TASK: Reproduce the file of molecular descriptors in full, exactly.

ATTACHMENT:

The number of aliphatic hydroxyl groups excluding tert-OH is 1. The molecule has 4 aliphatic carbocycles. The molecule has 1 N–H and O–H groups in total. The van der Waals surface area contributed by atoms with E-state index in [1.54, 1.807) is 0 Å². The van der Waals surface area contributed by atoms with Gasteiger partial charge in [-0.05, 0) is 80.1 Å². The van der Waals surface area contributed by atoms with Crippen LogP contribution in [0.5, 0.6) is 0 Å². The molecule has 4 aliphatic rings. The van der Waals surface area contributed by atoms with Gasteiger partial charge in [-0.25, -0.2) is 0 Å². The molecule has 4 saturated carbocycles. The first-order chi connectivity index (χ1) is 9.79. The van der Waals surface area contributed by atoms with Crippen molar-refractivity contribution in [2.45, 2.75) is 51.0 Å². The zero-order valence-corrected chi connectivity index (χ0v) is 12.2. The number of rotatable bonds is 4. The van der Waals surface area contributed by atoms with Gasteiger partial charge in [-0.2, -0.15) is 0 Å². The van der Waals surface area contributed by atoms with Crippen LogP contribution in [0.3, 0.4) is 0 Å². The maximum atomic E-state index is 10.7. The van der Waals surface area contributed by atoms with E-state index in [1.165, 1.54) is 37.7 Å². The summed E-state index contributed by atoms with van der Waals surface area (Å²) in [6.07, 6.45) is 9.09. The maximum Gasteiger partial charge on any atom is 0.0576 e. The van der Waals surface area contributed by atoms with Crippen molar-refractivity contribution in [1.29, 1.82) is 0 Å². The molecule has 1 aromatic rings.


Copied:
The number of aliphatic hydroxyl groups excluding tert-OH is 1. The molecule has 4 aliphatic carbocycles. The molecule has 1 N–H and O–H groups in total. The van der Waals surface area contributed by atoms with E-state index in [1.54, 1.807) is 0 Å². The van der Waals surface area contributed by atoms with Gasteiger partial charge in [-0.05, 0) is 80.1 Å². The van der Waals surface area contributed by atoms with Crippen LogP contribution in [0.5, 0.6) is 0 Å². The molecule has 4 aliphatic rings. The van der Waals surface area contributed by atoms with Gasteiger partial charge in [-0.25, -0.2) is 0 Å². The molecule has 4 saturated carbocycles. The first-order chi connectivity index (χ1) is 9.79. The van der Waals surface area contributed by atoms with Crippen molar-refractivity contribution in [2.45, 2.75) is 51.0 Å². The zero-order valence-corrected chi connectivity index (χ0v) is 12.2. The number of rotatable bonds is 4. The van der Waals surface area contributed by atoms with Gasteiger partial charge in [-0.2, -0.15) is 0 Å². The van der Waals surface area contributed by atoms with Crippen LogP contribution in [0.3, 0.4) is 0 Å². The maximum atomic E-state index is 10.7. The van der Waals surface area contributed by atoms with E-state index in [1.165, 1.54) is 37.7 Å². The summed E-state index contributed by atoms with van der Waals surface area (Å²) in [6.07, 6.45) is 9.09. The maximum Gasteiger partial charge on any atom is 0.0576 e. The van der Waals surface area contributed by atoms with Crippen molar-refractivity contribution in [1.29, 1.82) is 0 Å². The molecule has 1 aromatic rings.